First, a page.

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Sun, May 18, 2003 - Page 12 News List

Naked niche is really taking off in travel market

While much of the tourism industry is struggling, firms such as Bare Necessities and Buff Divers are bucking the trend

REUTERS , MIAMI

When Nancy Tiemann reluctantly took her first nude cruise, she figured she could hide in her cabin and read books if her shipmates turned out to be "a bunch of crazy people."

She ended up enjoying it so much that she and her husband opened a travel agency that has sent 15,000 naked people on cruises and claims a hefty 70 percent repeat customer rate.

While much of the tourism industry has struggled through recession, war and terrorist threats, the nudist niche is taking off. Naked recreation and travel is a $US400 million industry worldwide, up from $US120 million in 1992, according to the American Association for Nude Recreation.

Enthusiasts say social nudity is a rapid equalizer that leads to easy camaraderie.

"You don't know a bank president from a bus driver," said Erich Schuttauf, the AANR's executive director. "People just tend to be more personal; they drop some of their guard down."

The AANR, North America's oldest and largest nudist association, has seen its membership rise by 75 percent in the last decade, to about 50,000. Thirty new nudist or clothing-optional clubs have opened in the United States and Canada in the last two years, the association said.

The high-pressure work world is driving some of that growth, especially among affluent professionals.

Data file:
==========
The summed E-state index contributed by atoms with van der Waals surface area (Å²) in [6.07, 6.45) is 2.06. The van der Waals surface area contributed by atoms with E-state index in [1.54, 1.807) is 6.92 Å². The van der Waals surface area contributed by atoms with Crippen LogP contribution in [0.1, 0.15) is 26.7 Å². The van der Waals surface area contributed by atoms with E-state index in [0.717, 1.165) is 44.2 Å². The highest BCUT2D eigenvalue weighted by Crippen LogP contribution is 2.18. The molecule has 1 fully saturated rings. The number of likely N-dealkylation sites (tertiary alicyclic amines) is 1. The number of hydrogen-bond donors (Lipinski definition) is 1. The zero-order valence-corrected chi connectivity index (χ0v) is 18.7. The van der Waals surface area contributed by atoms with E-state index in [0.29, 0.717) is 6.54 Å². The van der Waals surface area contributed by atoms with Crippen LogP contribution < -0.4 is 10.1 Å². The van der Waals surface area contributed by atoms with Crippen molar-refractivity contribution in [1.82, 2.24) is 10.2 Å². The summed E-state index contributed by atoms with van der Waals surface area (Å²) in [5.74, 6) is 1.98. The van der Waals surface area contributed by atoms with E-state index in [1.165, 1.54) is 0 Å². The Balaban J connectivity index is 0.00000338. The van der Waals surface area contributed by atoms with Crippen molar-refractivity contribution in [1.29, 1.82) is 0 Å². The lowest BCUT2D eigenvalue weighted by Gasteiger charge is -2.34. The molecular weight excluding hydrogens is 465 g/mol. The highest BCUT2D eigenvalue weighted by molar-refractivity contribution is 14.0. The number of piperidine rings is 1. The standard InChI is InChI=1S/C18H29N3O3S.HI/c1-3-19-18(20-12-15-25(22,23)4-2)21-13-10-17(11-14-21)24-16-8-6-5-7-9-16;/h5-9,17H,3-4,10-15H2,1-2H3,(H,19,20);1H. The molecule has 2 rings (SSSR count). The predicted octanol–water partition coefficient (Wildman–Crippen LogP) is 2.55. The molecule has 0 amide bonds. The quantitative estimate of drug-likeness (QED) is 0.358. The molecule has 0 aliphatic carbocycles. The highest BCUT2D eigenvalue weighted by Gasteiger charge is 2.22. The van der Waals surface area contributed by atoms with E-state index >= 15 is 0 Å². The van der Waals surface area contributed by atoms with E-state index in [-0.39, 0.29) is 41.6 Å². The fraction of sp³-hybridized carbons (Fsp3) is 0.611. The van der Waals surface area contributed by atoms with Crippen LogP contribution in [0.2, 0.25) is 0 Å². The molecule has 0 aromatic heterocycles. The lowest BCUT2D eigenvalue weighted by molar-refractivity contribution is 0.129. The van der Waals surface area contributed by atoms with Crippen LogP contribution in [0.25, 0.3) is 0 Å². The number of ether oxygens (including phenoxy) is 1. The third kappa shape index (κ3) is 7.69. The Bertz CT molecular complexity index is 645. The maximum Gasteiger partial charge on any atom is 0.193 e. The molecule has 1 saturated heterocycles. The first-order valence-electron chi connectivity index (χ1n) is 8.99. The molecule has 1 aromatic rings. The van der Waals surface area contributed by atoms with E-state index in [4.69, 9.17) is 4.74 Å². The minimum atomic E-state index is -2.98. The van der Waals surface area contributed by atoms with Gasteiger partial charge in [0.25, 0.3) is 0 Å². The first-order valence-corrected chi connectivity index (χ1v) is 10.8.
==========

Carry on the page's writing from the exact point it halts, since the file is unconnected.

"You drop your clothes and you say `I'm on vacation now,' and you get into relaxation mode really fast," said Schuttauf, a lawyer who began visiting a nudist club on weekends to escape the stress of a high-profile firm.

"Maybe Americans are taking a little bit more of a European attitude toward nudity. Accepting yourself is very healthy," said Debra Peterson, marketing manager for Florida's Cypress Cove nudist resort.

At the industry's annual open house, Nude Recreation Week, 260 nudist and clothes-optional clubs in the United States and Canada will open their doors and drop their fees to give first-timers a glimpse from July 7 to 13.

Barbecues, limbo contests and golf matches are planned along with orientation tours. Visitors are coached on rules and etiquette -- carry a towel to sit on, look people in the EYES, wear supportive and protective gear as needed.

"If you're using the barbecue grill then obviously you're going to put something on," Schuttauf said.

Nudist resorts run the gamut from modest camping grounds to luxury villas with posh amenities. At the 121-hectare Cypress Cove resort, guests often spend the day strolling nearby Disney World, then drop their duds for a dip in the pool, a pedicure in the spa or a pick-me-up at Cheeks Bar and Grill.

Some devotees live full-time at nudist communities, but for most it's a weekend and holiday pursuit.

The Buff Divers, with 300 club members worldwide, organize three or four naked scuba holidays a year, traveling to warm-water places like Fiji and the Cayman Islands.

"It's exhilarating," said Dave Felton, who runs the non-profit club. "When all you've got to do is strap on a tank and go down, it's a freedom that most divers never experience."

Tiemann took her first nude voyage after she and her husband had to postpone a boat trip and found the vessel mostly filled by a nudist club on the only week they were free.

"I, at first, was totally opposed, but we both needed to get away," she said. "We found some really nice people, far less pretentious and uptight than the people we met on many of our trips."

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